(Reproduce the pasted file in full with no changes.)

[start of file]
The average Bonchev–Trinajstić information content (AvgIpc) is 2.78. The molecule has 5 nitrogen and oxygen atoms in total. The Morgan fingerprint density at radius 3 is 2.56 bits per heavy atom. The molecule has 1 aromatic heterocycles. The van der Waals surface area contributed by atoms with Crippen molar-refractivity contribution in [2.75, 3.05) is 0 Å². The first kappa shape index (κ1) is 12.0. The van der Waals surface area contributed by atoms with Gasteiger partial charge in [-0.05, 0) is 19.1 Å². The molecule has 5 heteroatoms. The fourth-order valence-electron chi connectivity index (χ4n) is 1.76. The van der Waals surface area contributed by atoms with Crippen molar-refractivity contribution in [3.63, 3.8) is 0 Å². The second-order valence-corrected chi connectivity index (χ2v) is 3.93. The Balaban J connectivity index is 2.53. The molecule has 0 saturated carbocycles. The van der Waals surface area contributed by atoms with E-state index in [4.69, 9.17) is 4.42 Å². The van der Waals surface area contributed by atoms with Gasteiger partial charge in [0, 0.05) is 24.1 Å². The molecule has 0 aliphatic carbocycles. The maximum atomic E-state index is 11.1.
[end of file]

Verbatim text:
The average Bonchev–Trinajstić information content (AvgIpc) is 2.78. The molecule has 5 nitrogen and oxygen atoms in total. The Morgan fingerprint density at radius 3 is 2.56 bits per heavy atom. The molecule has 1 aromatic heterocycles. The van der Waals surface area contributed by atoms with Crippen molar-refractivity contribution in [2.75, 3.05) is 0 Å². The first kappa shape index (κ1) is 12.0. The van der Waals surface area contributed by atoms with Gasteiger partial charge in [-0.05, 0) is 19.1 Å². The molecule has 5 heteroatoms. The fourth-order valence-electron chi connectivity index (χ4n) is 1.76. The van der Waals surface area contributed by atoms with Crippen molar-refractivity contribution in [3.63, 3.8) is 0 Å². The second-order valence-corrected chi connectivity index (χ2v) is 3.93. The Balaban J connectivity index is 2.53. The molecule has 0 saturated carbocycles. The van der Waals surface area contributed by atoms with E-state index in [4.69, 9.17) is 4.42 Å². The van der Waals surface area contributed by atoms with Gasteiger partial charge in [0, 0.05) is 24.1 Å². The molecule has 0 aliphatic carbocycles. The maximum atomic E-state index is 11.1.